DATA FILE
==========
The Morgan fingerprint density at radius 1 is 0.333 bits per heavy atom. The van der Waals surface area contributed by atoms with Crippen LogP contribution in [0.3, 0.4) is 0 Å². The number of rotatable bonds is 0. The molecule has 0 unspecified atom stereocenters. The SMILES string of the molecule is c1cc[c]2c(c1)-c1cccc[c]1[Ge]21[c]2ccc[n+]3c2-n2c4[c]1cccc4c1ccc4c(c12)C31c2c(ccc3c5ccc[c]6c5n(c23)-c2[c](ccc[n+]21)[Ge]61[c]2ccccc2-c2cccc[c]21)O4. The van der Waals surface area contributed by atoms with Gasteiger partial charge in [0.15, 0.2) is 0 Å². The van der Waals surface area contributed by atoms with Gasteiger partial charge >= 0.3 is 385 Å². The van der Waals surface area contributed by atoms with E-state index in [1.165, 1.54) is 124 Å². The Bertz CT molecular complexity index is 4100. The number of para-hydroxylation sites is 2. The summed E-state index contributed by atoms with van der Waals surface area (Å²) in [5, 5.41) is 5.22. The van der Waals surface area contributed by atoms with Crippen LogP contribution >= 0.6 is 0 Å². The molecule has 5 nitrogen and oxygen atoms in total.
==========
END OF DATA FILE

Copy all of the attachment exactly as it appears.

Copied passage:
The Morgan fingerprint density at radius 1 is 0.333 bits per heavy atom. The van der Waals surface area contributed by atoms with Crippen LogP contribution in [0.3, 0.4) is 0 Å². The number of rotatable bonds is 0. The molecule has 0 unspecified atom stereocenters. The SMILES string of the molecule is c1cc[c]2c(c1)-c1cccc[c]1[Ge]21[c]2ccc[n+]3c2-n2c4[c]1cccc4c1ccc4c(c12)C31c2c(ccc3c5ccc[c]6c5n(c23)-c2[c](ccc[n+]21)[Ge]61[c]2ccccc2-c2cccc[c]21)O4. The van der Waals surface area contributed by atoms with Gasteiger partial charge in [0.15, 0.2) is 0 Å². The van der Waals surface area contributed by atoms with Gasteiger partial charge >= 0.3 is 385 Å². The van der Waals surface area contributed by atoms with E-state index in [1.165, 1.54) is 124 Å². The Bertz CT molecular complexity index is 4100. The number of para-hydroxylation sites is 2. The summed E-state index contributed by atoms with van der Waals surface area (Å²) in [5, 5.41) is 5.22. The van der Waals surface area contributed by atoms with Crippen LogP contribution >= 0.6 is 0 Å². The molecule has 5 nitrogen and oxygen atoms in total.